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New ASU-led fellowship focused on reimagining higher education in the Philippines

ASU 1 of 3 US universities selected to participate in the UPSKILL program


Group of senior academic leaders and higher education officials from across the Philippines pose for a photo.

USAID/Philippines Mission Director Ryan Washburn (center, in suit and tie) and CHED Chairman J. Prospero De Vera III (center in white button-down shirt) launch the USAID UPSKILL Higher Education Innovation Leaders Fellowship Program. The launch featured the first batch of fellows, composed of 16 senior academic leaders and higher education officials from across the Philippines who will participate in an eight-month learning program, including sessions at Arizona State University, so they can drive innovation in their organizations. Photo courtesy U.S. Embassy in Manila

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June 03, 2024

There are more than 2,000 higher education institutions in the Philippines, and a rapidly growing number of university-aged students. However, problems related to access and degree attainment put the country at a critical juncture needing to adapt its higher education strategy for a rapidly changing global economic landscape.

To help address that need, the University Design Institute at Arizona State University launched a new fellowship program last month as part of a multiyear, multimillion-dollar effort to transform higher education on a nationwide scale in the Philippines.

The Higher Education Innovation Leaders Fellowship Program is one of the initial phases of the $30 million United States-Philippines Partnership for Skills, Innovation, and Life-long Learning, or UPSKILLThe UPSKILL program is a five-year, roughly $30 million initiative that will bring together multiple U.S. universities, Philippines government agencies and private sector partners to promote innovation and entrepreneurship in higher education institutions through faculty and staff training, curriculum improvements and increasing community outreach and technology transfer, according to an announcement from USAID, or U.S. Agency for International Development, which is funding the program. , initiative.

The fellowship program will bring together 16 senior academic officials from across 12 institutions and the Commission on Higher Education in the Philippines — the federal government agency for higher education in the Philippines — to gain new skills enabling them to become leaders as designers within their institutions and serve as ambassadors for change within their respective institutions. ASU’s University Design Institute will lead the fellows through a series of facilitated sessions, both virtually and in person in the Philippines and Arizona.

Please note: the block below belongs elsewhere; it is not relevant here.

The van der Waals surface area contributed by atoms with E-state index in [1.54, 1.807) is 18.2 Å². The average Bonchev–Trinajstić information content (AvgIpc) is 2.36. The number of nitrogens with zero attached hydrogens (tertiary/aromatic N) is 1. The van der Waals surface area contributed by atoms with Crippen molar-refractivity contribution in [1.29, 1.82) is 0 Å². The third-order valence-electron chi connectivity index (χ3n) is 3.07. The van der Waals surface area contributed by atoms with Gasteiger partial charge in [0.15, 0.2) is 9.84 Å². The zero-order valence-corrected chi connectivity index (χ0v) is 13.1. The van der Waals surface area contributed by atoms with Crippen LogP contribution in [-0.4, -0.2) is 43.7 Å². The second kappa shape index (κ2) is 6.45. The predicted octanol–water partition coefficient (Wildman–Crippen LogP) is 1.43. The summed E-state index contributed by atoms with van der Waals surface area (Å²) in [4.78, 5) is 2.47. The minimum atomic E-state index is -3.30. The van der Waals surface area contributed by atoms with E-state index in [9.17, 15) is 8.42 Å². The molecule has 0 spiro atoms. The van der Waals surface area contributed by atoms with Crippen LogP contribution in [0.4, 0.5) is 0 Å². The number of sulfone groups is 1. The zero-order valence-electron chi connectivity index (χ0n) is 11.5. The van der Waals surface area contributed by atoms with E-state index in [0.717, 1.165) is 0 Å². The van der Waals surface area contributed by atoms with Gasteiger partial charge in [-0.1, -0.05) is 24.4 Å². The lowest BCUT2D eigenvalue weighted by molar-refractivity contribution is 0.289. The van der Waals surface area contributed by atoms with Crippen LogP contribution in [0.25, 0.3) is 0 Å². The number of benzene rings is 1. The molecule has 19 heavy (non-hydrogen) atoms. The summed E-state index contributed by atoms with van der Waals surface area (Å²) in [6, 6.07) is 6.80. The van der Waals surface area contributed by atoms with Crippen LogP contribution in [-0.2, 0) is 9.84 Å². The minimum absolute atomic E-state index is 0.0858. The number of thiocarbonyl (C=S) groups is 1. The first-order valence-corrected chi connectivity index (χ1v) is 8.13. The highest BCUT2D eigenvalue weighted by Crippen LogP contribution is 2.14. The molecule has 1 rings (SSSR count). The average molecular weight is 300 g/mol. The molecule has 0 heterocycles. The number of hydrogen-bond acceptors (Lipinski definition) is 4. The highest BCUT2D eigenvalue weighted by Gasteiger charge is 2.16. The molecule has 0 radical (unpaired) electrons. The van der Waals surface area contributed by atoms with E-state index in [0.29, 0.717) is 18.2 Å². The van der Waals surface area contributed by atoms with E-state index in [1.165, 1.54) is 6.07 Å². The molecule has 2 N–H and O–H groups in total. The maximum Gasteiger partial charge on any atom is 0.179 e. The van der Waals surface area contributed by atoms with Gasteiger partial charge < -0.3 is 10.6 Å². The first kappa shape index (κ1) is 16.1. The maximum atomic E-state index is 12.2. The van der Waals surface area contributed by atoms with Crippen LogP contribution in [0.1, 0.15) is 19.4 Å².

“These fellows will be bringing contributions and cultivating advocacies of transformation through the fellowship program. I look forward to seeing (them) working collectively toward a goal of a strengthened higher education system leading to inclusive growth in the Philippines,” Commission on Higher Education Chairman J. Prospero De Vera III said in a statement.

Throughout the eight-month fellowship, which culminates in a weeklong visit to ASU in the fall, the 16 fellows will study global trends in higher education, gain tools and techniques for higher education design, and learn how to transform higher education on a local scale. Sessions will be led by University Design Institute leaders, and experts and will include other global and local experts.

ASU, through the University Design Institute’s involvement, was one of threeIncluding the Massachusetts Institute of Technology and North Carolina Agricultural & Technical State University. U.S. university partners selected to participate in the program as part of a consortium led by RTI International.

“Arizona State University is a pioneer in making higher education accessible on a global level,” said ASU President Michael M. Crow. “We are fully engaged in finding innovative ways to create teaching and learning impact at scale, and we are excited to have a leading role in transforming the future of higher education in the Philippines.”

Each university participating in the UPSKILL program will focus on specific segments of the overall effort. For ASU’s University Design Institute, which specializes in working with higher education systems, institutions and their leaders, the focus will be four key activities that will strengthen higher education capacity in the Philippines: the Innovation Leaders Fellowship; a transformation accelerator program to develop capacity for community impact in 40 universities; a design collaboratory that will act as an evergreen knowledge hub for more than 2,000 higher education institutions; and the development of a new entity that will sustain these projects beyond the five years of this program.

“We are thrilled to be part of the UPSKILL project and involved in shaping the future of higher education in the Philippines,” said Minu Ipe, vice chair and managing director of the University Design Institute. “The activities we are leading will strengthen the capacity for innovation and change, within universities and across the system in this vibrant nation.”

Led by RTI International, UPSKILL will build upon the 10-year Science, Technology, Research and Innovation for Development, or STRIDE, program, which focuses on collaborative research between industry and academia, according to RTI. The UPSKILL program will build upon that success to expand innovation and workforce development policies throughout the country.

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